* Earliest date for lease sale off Virginia coast is 2012
* Offshore lease area may hold 130 million barrels of oil
* New Virginia governor wants leasing plan to go forward
By Tom Doggett
WASHINGTON, Jan 26 The federal government's
controversial plan to allow oil and gas drilling off Virginia's
coast will be delayed, frustrating energy companies who for
years have pushed for access to more offshore areas.
The delay also derails a recent request from Virginia's new
governor for the U.S. Interior Department to lease the offshore
tracts to oil and gas companies as scheduled and creates more
uncertainty over whether the drilling plan will ever be carried
The federal government's current five-year drilling plan,
which was drawn up under the Bush administration, calls for
leasing almost 3 million acres in a triangular area located
about 50 miles off the Virginia shoreline in November 2011.
The Obama administration put that plan under review when it
came into office, and U.S. Interior Secretary Ken Salazar says
he will decide by this summer whether the prior Bush plan will
However, the department's Minerals Management Service,
which oversees offshore drilling, said the proposed Virginia
leasing plan will be delayed. The department may still decide
against any energy exploration in the area.
Lars Herbst, MMS regional director for the Gulf of Mexico,
announced the delay last week at an offshore industry workshop
held in Texas, according to several people who attended the
event, which was not open to the press. MMS spokeswoman Eileen
Angelico confirmed Herbst's comments.
Herbst said the MMS staff was still reviewing whether to
hold the Virginia lease sale. But if it is cleared, the
earliest the area would be leased is in 2012, before the
current five-year drilling plan ends on June 30 of that year.
The leasing plan could also be delayed past that date.
"They're still analyzing whether they're going to be able
to hold the lease sale then or not," said Angelico, who added
that more time was needed to study the environmental impact of
potential offshore drilling.
The proposed Virginia lease area may hold 130 million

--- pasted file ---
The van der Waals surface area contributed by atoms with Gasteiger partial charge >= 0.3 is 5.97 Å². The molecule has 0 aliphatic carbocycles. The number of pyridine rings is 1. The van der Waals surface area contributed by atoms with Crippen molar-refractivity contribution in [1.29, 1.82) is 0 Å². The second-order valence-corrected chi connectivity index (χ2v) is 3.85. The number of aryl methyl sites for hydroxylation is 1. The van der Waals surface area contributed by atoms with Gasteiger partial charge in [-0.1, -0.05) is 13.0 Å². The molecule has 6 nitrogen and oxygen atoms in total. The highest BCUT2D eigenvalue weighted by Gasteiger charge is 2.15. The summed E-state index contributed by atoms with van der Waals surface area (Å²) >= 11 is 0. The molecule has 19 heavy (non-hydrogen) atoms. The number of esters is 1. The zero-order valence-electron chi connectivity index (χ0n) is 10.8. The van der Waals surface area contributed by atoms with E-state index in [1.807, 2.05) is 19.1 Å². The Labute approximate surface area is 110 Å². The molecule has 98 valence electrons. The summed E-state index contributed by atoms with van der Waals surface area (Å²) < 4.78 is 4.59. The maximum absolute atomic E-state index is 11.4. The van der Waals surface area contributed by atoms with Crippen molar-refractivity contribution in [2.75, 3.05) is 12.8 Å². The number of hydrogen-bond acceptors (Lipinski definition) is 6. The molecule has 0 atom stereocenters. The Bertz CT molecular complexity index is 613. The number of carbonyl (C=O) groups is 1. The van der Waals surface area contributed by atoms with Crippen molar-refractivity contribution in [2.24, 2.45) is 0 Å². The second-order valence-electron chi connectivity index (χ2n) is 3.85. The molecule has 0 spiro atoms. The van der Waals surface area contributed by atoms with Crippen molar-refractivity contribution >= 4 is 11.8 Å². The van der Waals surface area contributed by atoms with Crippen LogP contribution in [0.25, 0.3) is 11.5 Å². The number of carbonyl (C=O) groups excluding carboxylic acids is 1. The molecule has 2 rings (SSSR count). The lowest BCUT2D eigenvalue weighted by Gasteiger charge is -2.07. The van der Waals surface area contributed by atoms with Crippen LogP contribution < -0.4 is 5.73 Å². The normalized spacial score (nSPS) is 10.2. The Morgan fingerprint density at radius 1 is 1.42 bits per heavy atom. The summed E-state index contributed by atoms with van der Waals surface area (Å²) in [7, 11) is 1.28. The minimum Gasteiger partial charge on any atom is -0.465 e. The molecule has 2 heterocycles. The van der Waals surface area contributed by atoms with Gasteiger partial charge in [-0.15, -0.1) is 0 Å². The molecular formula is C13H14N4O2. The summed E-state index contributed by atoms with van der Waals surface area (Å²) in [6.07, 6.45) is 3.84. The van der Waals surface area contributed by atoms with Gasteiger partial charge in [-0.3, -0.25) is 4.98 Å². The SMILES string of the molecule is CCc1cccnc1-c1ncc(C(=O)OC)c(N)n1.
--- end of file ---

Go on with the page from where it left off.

barrels of oil and 1.14 trillion cubic feet of natural gas.
Virginia would be the first state on the U.S. Atlantic
seaboard to have offshore drilling since a congressional ban
and a presidential moratorium against offshore energy
exploration in Atlantic waters ended in 2008.
The area was included in the current five-year drilling
plan at Virginia's request. The state's new governor, Bob
McDonnell, wrote Salazar in late December and urged the
secretary to allow drilling off Virginia in 2011 as scheduled.
"Any effort to remove or delay Virginia's participation in
the lease sale would significantly hamper our efforts to create
jobs, eliminate much-needed new revenue and undermine support
for President Obama's stated commitment to make the United
States more energy secure," McDonnell said in his letter.
The governor's office could not be reached for comment.
The American Petroleum Institute, the trade group for big
oil and gas companies, criticized the department's move.
"This just demonstrates what remains a pattern with the
Salazar Interior Department. Delay, delay, delay," said API
spokeswoman Cathy Landry. "Instead of moving forward, and
conducting environmental reviews so the sale could occur in
2011, Salazar stalled."
In a related matter, Salazar said the Interior Department
will publish in the Federal Register this week a proposal on
the environmental impact of allowing companies to conduct
seismic testing in Atlantic Coast waters, which would help
determine available oil and natural gas resources.
The proposal will open for public comment for 45 days.
(Reporting by Tom Doggett)